Depending on what device you get, the Apple Store gift card amount varies. Apple has a ton of products that include gift cards, but it’s not sharing how much each gift card is worth until the 27th. If you’re curious about how the deals will likely shake out, you can check out our Apple Black Friday post from last year.

Therefore, if Apple doesn’t share how much the gift card that comes with AirPods is worth, we can assume the card is likely going to be between $20-$30. Last year MacBook Pro models and other Macs came with a $280 gift card, so this year these items will likely come with the $210 gift card.

Items included in the deal are listed below:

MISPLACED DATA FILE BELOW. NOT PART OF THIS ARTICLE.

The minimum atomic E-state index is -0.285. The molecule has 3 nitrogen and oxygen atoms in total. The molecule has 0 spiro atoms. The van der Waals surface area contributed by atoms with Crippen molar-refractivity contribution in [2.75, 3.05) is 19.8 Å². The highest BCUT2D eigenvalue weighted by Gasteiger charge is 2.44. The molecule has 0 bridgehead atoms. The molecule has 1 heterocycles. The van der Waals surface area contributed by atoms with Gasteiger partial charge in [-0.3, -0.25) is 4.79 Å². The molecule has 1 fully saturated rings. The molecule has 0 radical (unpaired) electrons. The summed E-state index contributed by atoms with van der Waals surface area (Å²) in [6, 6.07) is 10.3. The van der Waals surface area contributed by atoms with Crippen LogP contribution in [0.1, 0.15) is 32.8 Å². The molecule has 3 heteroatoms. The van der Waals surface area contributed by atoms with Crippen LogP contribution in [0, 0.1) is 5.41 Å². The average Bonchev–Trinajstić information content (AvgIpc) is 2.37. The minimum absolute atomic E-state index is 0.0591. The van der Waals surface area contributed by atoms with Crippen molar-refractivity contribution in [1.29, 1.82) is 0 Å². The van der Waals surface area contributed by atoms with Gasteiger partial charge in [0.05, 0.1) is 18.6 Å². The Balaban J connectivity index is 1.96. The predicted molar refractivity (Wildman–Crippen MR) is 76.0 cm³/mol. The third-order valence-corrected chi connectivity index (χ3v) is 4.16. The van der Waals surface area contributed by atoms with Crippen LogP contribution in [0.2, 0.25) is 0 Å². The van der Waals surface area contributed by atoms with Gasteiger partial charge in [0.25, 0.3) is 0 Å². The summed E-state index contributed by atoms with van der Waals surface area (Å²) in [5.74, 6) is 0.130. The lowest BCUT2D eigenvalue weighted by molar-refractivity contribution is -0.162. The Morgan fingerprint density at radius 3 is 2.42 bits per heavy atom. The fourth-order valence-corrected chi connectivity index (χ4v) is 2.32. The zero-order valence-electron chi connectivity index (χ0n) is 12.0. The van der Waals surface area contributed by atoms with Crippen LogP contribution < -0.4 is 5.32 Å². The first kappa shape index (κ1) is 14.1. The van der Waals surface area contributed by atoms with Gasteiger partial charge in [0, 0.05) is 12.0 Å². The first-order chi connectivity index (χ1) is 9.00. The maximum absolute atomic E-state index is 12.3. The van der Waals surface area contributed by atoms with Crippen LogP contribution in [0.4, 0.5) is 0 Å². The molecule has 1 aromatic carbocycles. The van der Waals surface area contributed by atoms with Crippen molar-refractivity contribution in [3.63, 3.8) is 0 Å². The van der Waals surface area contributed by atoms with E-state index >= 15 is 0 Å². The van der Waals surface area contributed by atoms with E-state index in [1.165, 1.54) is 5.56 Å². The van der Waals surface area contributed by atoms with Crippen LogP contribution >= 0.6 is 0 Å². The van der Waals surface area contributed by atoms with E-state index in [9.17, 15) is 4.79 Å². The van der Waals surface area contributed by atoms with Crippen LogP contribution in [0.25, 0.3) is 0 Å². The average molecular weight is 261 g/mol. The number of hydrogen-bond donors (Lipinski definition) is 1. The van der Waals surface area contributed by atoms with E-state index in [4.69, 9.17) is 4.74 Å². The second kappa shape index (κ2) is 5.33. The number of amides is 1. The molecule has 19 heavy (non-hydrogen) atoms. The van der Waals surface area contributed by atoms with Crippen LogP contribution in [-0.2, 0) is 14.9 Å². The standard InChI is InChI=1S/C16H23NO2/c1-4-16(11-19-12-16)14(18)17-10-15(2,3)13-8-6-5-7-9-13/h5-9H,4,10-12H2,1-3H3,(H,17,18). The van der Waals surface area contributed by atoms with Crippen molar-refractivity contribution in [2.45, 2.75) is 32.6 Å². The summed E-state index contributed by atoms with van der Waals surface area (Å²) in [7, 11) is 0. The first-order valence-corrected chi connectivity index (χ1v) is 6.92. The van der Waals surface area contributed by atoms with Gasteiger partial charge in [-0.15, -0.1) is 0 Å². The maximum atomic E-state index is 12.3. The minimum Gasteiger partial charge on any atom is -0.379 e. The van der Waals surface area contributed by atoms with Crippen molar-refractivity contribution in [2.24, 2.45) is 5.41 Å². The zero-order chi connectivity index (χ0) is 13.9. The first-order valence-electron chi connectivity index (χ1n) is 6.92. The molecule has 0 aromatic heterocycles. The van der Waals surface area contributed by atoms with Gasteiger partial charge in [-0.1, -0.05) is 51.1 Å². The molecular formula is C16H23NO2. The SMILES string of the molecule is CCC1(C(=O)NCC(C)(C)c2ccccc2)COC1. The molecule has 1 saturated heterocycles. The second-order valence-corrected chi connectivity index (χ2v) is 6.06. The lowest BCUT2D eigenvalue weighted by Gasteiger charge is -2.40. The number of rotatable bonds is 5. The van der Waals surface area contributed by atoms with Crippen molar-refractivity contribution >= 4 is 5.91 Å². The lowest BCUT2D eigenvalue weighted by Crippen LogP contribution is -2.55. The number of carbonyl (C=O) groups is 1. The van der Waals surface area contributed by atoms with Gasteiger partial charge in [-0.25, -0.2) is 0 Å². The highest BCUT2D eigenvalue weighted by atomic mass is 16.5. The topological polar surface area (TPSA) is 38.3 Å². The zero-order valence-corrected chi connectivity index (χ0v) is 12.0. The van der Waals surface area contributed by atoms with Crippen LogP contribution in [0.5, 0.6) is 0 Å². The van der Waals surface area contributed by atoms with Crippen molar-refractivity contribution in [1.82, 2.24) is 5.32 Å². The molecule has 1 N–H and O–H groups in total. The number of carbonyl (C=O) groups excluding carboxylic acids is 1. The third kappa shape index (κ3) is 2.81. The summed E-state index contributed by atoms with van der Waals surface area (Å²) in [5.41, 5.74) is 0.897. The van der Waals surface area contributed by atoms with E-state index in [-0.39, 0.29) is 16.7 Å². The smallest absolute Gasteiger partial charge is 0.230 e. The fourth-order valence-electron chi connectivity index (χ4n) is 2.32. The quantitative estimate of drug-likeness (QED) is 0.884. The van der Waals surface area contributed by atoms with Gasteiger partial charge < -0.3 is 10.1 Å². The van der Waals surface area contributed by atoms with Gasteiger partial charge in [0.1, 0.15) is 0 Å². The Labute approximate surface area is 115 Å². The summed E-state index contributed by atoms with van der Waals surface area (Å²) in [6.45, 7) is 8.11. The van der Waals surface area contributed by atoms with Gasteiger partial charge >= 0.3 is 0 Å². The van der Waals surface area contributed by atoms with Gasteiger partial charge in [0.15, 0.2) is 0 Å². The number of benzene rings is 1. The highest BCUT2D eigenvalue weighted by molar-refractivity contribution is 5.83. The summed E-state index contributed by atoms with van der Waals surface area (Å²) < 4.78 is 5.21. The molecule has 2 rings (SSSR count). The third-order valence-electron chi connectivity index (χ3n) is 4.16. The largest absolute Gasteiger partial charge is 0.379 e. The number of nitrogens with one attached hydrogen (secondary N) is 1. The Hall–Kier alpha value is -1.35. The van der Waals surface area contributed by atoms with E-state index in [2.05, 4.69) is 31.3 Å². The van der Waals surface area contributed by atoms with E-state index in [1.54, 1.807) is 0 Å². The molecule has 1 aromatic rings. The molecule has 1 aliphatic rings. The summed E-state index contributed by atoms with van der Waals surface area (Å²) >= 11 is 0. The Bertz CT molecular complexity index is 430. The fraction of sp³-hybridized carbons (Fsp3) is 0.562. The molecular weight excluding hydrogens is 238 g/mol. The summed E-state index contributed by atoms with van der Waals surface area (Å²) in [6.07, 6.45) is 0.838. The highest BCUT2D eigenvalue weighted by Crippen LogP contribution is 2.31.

• iPhone 11
  • iPhone SE
  • iPhone XR
  • Apple Watch Series 3
  • AirPods
  • AirPods Pro
  • AirPods with Wireless Charging
  • iPad Pro
  • iPad mini
  • MacBook Pro
  • iMac
  • Apple TV HD
  • Apple TV 4K
  • Beats Studio Wireless
  • Beats Solo Pro
  • Beats Solo 3
  • PowerBeats Pro
  • Powerbeats High-Performance

All of the above items will come with an Apple Store gift card between November 27th and November 30th.

It’s also worth mentioning that this offer can’t be stacked with the company’s Education discounts.

Source: Apple

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Apple to extend fee waiver for paid events due to pandemic – RFI

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Issued on: 23/11/2020 – 21:34Modified: 23/11/2020 – 21:33

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San Francisco (AFP)